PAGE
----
When you buy a parcel, this is the most important rule of all: make your calculation based on one, ten, or a few more gems you know you can sell. The sale should make you your money back on the entire parcel. That’s how low the price has to be for you to make this investment. 80-90% of a parcel may be unusable material, and the lowest priced parcels are very uneven in quality. So if you have time, put to one side the very best stones. Regard the rest as garbage and recalculate the per carat price of the parcel based on what you’ve pulled out. Is it still worth it?
Once, I was presented with a 50 carat parcel of untreated half to one carat Afghani rubies for a very low $40 per carat. It was an “all or nothing” buy, no pick. The parcel was very glittery and beautiful, but after I spent about 15 minutes pushing to one side the really nice stuff, the parcel that was leftover looked dull and unappealing. Meanwhile, I had not even pulled out 10%. That meant the per carat price was $400 for the good stuff, and that was way overpriced.
The downside when buying parcels: you can get sucked in by a few pieces of glitter and lose your shirt. Parcels are for the long haul if you want to use most of it, or a quick turnaround based on one or two pieces only. And – yes, you got it: all sales are final.
5. Save by Bringing Cash on a Friday:
First of all, most gemstone sales (except for shows and the web) are cash sales. Most of the time, you can still get an invoice, just ask. But some sellers travel, a parcel can have several bids on it on the same day, meanwhile, any check can bounce. A credit cared sale can be challenged. Cash is the guarantee. Cash down on a memo of 60 days is a possibility, but cash is paid down first, and cash is king. Cash on the table, not in your wallet (you might literally have to put it out there to get the lowest price).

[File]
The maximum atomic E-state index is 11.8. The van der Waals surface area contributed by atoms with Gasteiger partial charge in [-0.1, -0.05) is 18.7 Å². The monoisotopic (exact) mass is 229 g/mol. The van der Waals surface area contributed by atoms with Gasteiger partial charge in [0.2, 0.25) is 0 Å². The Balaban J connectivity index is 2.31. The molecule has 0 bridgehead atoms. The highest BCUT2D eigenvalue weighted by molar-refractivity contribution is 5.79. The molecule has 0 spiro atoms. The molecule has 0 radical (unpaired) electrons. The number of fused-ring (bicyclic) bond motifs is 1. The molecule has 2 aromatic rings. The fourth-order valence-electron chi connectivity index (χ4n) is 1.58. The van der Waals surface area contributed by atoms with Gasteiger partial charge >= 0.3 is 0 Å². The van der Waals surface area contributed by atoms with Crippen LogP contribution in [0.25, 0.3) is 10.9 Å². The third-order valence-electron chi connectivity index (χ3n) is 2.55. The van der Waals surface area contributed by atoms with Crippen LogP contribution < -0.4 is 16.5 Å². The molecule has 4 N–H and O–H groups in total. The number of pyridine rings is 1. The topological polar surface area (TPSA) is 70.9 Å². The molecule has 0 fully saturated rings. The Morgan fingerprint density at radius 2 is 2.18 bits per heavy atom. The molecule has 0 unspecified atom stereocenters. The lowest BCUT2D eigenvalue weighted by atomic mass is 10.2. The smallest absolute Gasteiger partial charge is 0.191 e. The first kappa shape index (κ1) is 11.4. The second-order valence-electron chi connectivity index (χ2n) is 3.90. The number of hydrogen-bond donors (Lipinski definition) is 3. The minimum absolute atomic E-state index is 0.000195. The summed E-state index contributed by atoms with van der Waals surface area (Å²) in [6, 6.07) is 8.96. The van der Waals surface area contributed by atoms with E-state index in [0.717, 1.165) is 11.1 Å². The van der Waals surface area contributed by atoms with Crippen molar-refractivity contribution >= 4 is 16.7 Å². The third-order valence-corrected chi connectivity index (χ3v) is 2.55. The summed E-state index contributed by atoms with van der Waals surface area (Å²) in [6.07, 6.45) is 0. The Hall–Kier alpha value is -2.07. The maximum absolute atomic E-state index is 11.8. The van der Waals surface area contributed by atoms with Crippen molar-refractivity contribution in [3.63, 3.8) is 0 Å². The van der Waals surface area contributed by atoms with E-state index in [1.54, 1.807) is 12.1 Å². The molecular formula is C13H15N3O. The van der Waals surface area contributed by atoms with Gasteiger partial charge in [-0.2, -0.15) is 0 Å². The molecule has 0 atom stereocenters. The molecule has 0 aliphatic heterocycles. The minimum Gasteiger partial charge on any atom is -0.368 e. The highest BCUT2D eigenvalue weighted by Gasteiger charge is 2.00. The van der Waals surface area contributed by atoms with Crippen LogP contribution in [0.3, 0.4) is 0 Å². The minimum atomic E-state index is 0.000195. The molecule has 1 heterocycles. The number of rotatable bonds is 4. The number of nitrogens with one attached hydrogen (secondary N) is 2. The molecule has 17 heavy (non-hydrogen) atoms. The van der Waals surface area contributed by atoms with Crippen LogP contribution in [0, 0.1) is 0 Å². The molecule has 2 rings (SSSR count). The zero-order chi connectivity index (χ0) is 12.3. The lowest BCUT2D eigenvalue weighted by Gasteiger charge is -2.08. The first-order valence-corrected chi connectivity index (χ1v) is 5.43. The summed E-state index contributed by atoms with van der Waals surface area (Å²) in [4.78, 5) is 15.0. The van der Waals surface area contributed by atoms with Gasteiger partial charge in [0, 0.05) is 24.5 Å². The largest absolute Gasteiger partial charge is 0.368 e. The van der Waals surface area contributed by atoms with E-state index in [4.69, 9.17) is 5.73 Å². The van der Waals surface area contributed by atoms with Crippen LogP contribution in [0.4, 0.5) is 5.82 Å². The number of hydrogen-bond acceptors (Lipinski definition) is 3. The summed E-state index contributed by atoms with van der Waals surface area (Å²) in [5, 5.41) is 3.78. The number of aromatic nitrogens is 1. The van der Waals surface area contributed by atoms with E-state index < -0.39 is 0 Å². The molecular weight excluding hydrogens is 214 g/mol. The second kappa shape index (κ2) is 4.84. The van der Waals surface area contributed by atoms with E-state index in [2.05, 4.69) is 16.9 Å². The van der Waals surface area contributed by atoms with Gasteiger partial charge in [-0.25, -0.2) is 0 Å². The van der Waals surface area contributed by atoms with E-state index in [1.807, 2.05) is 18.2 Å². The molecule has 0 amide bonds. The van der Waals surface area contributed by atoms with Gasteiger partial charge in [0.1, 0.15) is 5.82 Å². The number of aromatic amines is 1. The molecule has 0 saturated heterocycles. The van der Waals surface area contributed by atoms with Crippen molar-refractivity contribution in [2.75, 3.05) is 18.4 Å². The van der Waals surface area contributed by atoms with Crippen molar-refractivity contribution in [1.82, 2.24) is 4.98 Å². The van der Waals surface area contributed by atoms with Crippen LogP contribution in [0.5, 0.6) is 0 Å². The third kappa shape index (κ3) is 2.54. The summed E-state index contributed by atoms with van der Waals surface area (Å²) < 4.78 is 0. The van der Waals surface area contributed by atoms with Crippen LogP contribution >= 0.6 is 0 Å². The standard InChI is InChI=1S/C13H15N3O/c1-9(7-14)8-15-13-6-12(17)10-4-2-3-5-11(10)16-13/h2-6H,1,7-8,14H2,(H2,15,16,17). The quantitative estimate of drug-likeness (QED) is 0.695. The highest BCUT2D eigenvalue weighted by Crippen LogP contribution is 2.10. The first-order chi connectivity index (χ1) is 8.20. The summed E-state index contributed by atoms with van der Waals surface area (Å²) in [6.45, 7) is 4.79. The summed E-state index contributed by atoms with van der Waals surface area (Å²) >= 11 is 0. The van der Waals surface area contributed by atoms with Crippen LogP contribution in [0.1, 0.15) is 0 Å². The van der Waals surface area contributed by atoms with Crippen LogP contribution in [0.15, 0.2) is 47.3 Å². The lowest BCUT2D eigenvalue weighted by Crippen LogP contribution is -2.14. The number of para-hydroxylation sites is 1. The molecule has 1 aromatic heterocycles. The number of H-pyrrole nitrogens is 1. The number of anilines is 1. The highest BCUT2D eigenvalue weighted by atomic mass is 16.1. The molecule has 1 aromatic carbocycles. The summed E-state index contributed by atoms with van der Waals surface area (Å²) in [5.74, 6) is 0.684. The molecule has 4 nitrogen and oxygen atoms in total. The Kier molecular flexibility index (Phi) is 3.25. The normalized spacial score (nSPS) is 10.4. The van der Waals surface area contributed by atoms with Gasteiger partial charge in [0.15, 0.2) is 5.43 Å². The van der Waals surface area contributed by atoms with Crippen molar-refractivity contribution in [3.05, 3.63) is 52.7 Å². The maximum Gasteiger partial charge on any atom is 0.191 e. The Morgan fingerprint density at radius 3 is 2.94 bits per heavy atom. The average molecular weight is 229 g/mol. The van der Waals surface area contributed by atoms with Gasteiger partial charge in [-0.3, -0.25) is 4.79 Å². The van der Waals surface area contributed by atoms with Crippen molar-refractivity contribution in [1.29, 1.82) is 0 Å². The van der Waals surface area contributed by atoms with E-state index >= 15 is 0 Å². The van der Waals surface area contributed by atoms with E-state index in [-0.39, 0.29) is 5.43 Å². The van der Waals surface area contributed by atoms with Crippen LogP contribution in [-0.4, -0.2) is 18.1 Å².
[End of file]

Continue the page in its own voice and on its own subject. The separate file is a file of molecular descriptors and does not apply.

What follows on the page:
And what’s the story with buying on a Friday? Gemstone dealers go home for the weekend, and they need some money to bring home. The younger ones want to party. So if you pay cash out on a Friday, especially later in the cay, you’ll get the lowest prices of the week.
The downside to cash buys: an experienced gemstone dealer will ask you one of two questions you should not get suckered into answering (or answering honestly). One: “how much cash do you have on you?” And Two: “what is your budget?” If you give an honest answer, the price they give will reflect what you said. Then you will never know how low the offer was really going to be. So just look at the parcel, then ask for a price. If the price is more than you want o pay and you say that you don’t have that much on you, you’ve got the upper hand.
The Final Word: if you have someone in the industry that you trust, use their expertise. Let them help you, and if you can, show them what you are considering buying. People who have done this for a lifetime always know more than you do. By the same token, if you’re a repeat buyer, you are always honest and you always pay (on time), sooner or later you will be offered very good deals. In the long run, honesty pays – both for the gemstone dealer and for you. A lost reputation is a lost future opportunity.
|A Parcel of 2.5mm Burma Pink Sapphires: looks very sparkly but only 10-20% are usable.|